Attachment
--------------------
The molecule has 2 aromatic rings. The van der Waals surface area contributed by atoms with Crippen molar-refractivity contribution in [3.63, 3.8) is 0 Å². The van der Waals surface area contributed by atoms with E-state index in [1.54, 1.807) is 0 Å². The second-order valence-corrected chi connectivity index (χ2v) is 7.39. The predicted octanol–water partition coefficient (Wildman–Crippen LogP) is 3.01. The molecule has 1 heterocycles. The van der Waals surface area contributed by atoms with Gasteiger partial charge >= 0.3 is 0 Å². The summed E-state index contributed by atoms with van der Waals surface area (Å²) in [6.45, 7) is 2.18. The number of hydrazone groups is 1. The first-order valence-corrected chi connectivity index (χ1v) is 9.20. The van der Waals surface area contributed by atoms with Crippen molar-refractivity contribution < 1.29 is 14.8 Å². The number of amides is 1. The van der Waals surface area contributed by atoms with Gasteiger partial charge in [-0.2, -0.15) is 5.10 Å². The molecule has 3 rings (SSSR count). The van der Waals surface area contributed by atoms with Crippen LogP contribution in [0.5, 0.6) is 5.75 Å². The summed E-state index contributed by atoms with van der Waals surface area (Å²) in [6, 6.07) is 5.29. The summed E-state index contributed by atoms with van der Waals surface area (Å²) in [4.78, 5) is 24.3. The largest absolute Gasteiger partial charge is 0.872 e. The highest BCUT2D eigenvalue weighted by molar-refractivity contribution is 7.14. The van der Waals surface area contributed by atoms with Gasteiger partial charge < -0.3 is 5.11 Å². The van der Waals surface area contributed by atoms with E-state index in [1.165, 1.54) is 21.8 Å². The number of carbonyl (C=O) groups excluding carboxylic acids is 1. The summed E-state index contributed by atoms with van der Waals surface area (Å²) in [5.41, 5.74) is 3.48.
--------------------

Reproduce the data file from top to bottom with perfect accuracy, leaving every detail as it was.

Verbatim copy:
The molecule has 2 aromatic rings. The van der Waals surface area contributed by atoms with Crippen molar-refractivity contribution in [3.63, 3.8) is 0 Å². The van der Waals surface area contributed by atoms with E-state index in [1.54, 1.807) is 0 Å². The second-order valence-corrected chi connectivity index (χ2v) is 7.39. The predicted octanol–water partition coefficient (Wildman–Crippen LogP) is 3.01. The molecule has 1 heterocycles. The van der Waals surface area contributed by atoms with Gasteiger partial charge >= 0.3 is 0 Å². The summed E-state index contributed by atoms with van der Waals surface area (Å²) in [6.45, 7) is 2.18. The number of hydrazone groups is 1. The first-order valence-corrected chi connectivity index (χ1v) is 9.20. The van der Waals surface area contributed by atoms with Crippen molar-refractivity contribution < 1.29 is 14.8 Å². The number of amides is 1. The van der Waals surface area contributed by atoms with Gasteiger partial charge in [-0.2, -0.15) is 5.10 Å². The molecule has 3 rings (SSSR count). The van der Waals surface area contributed by atoms with Crippen LogP contribution in [0.5, 0.6) is 5.75 Å². The summed E-state index contributed by atoms with van der Waals surface area (Å²) in [6, 6.07) is 5.29. The summed E-state index contributed by atoms with van der Waals surface area (Å²) in [4.78, 5) is 24.3. The largest absolute Gasteiger partial charge is 0.872 e. The highest BCUT2D eigenvalue weighted by molar-refractivity contribution is 7.14. The van der Waals surface area contributed by atoms with Gasteiger partial charge < -0.3 is 5.11 Å². The van der Waals surface area contributed by atoms with E-state index in [1.165, 1.54) is 21.8 Å². The number of carbonyl (C=O) groups excluding carboxylic acids is 1. The summed E-state index contributed by atoms with van der Waals surface area (Å²) in [5.41, 5.74) is 3.48.